Yesterday, at the Dementia 2017 Conference in London I heard one of the most stunning – devastating and uplifting stories in years.
Claire Hilton, Consultant in Old Age Psychiatry in North West London, discussed Barbara Robb, describing her battle to improve conditions for long-term residents in psychiatric hospitals in the UK in the 1960s and 70s.
Claire screened an excerpt of the 1968 World In Action documentary which revealed, possibly for the first time the unimaginable horror inside a British long-stay psychiatric hospital towards the end of the 20th Century.
You can watch the film, Ward F:13 here.
Barbara Robb, a psychotherapist and campaigner born 1912 in Yorkshire was contacted by Amy Gibbs, at the time an inpatient at Friern Hospital in London.
Gibbs introduced Robb to the appalling situation facing mostly older people during their prolonged hospital stays; this let to Robb both writing the book ‘Sans Everything’ which described the experiences of similar people to Gibbs and campaigning to improve conditions inside the institutions.
The book describes older people, mostly women, stripped of all sense of identity or dignity, treated with disrespect and disregard for their humanity, locked in Victorian sanataria for decades.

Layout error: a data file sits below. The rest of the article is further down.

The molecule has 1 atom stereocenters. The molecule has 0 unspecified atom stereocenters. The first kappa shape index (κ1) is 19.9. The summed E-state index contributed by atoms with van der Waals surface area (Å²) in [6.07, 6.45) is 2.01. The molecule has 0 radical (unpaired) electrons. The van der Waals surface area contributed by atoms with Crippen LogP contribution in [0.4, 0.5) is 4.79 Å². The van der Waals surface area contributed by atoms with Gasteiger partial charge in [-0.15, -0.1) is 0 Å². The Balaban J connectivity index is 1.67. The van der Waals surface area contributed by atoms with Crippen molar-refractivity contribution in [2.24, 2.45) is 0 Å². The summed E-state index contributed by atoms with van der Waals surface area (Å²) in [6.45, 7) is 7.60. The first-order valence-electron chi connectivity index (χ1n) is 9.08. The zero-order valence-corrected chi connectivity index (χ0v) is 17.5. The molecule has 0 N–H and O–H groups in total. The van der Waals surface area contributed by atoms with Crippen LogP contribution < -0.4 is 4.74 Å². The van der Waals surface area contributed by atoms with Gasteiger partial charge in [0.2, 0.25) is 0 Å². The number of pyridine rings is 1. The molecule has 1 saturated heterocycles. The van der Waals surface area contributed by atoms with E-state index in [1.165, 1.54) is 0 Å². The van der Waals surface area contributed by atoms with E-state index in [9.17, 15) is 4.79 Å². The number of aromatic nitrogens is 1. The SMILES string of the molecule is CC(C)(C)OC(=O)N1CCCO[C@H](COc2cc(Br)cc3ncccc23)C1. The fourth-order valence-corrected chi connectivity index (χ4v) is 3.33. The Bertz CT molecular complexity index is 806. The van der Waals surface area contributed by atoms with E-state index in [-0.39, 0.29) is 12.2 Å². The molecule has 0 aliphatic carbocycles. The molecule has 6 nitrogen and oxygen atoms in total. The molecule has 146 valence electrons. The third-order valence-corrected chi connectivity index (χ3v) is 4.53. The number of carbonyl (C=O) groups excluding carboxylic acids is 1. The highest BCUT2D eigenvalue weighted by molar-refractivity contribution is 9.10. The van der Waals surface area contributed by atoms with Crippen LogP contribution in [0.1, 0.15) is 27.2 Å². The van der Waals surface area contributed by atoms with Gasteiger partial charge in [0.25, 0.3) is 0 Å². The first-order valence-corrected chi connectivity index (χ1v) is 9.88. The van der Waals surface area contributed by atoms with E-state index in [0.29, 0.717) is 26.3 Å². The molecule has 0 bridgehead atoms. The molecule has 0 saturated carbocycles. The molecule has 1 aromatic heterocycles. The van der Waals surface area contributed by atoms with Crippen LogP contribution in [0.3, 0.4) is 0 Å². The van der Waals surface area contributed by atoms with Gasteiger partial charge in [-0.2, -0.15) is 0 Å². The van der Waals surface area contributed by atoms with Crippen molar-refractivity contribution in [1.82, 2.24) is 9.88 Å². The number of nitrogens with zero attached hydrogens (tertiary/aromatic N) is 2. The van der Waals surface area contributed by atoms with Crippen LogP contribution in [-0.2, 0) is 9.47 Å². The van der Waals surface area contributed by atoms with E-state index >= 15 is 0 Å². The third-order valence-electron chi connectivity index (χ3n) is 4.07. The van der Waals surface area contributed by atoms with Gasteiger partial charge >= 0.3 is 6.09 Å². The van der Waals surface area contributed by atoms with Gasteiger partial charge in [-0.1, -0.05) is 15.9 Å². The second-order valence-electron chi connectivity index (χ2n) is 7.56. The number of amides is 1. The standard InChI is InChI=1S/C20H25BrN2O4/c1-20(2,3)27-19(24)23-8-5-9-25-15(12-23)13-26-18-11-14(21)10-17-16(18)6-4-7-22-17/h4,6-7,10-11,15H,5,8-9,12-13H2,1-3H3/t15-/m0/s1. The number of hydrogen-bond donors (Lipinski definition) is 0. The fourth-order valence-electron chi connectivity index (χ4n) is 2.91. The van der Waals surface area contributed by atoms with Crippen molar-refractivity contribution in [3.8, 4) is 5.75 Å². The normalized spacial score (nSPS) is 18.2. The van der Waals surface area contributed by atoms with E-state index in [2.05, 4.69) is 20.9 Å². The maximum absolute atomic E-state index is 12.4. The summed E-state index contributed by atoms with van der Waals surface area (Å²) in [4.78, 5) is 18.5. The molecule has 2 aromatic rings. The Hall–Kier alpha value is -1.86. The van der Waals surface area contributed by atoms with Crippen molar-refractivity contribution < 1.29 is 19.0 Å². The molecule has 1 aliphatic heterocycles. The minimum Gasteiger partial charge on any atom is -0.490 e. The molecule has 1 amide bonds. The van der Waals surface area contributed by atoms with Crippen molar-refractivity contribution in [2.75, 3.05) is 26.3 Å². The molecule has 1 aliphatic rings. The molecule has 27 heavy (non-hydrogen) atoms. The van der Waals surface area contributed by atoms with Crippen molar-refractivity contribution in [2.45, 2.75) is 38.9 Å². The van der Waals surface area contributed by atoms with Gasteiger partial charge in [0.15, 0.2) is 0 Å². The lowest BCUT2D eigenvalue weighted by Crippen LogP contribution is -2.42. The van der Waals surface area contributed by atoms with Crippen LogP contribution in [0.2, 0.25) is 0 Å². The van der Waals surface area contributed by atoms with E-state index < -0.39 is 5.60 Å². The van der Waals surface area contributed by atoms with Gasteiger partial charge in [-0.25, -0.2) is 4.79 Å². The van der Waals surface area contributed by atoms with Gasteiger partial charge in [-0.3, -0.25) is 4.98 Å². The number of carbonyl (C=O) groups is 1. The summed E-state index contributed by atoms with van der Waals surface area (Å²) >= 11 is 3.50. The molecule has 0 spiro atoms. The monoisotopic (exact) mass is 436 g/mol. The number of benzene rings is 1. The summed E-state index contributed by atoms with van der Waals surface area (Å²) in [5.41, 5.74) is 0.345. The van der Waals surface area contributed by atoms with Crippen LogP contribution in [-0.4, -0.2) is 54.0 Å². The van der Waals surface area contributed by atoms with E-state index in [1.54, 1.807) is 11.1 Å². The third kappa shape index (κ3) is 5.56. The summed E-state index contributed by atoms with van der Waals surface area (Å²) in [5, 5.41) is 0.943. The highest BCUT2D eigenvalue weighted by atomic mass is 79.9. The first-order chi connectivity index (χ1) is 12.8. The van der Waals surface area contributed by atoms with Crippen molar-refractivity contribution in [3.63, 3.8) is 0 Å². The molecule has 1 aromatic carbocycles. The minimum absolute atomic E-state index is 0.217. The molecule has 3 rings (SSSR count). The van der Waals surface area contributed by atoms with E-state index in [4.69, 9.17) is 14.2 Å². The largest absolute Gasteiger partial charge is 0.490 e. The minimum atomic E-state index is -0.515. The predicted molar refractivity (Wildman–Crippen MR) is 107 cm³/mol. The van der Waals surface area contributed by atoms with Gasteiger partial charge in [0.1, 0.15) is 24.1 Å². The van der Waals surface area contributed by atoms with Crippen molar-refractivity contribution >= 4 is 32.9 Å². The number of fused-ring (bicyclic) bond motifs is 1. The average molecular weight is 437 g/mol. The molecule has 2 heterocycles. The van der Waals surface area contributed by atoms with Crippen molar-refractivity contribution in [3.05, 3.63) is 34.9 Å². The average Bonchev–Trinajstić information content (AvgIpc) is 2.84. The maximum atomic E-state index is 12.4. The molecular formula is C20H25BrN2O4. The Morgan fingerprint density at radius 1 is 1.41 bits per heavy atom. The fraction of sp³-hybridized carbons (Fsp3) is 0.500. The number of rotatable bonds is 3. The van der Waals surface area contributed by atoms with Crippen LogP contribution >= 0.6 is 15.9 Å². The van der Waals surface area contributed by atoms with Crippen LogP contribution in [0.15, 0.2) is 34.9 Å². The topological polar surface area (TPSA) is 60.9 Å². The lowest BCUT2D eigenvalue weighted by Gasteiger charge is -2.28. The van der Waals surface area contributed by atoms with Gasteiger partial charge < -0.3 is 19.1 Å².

Following this, Robb battled with officialdom for recognition of the situation described in her book – facing challenge and opposition – most stunningly from Kenneth Robinson, the then Minister of Health.
It was only after the publication of the White Paper, support from the media and eventually Richard Crossman, the Secretary of State for Health and Social Security, did recognition grow – with the realisation that Robb’s book was not exaggeration or fiction, that the situation was as appalling as she described.
Claire ended her lecture by discussing some of the recent (and perhaps, current) tragedies that have risen to prominence in the UK Health and Care Sector – Mid-Staffs, Winterbourne View, for example – where, through an over reliance on budgets, targets, process and objectification, people (staff, patients and residents) became dehumanised, and where, with the current extreme pressures within the system, fixating on waiting times, bed-occupancy and length of stay, we risk falling into a similar trope.
I have just now ordered Sans Everything, which appears to no longer been in print. I am left wondering why the NHS has not done more to celebrate Barbara Robb’s story.
Claire Hilton’s account of this story, Improving Psychiatric Care for Older People: Barbara Robb’s Campaign 1965-1975 is scheduled to be published soon (free ebook).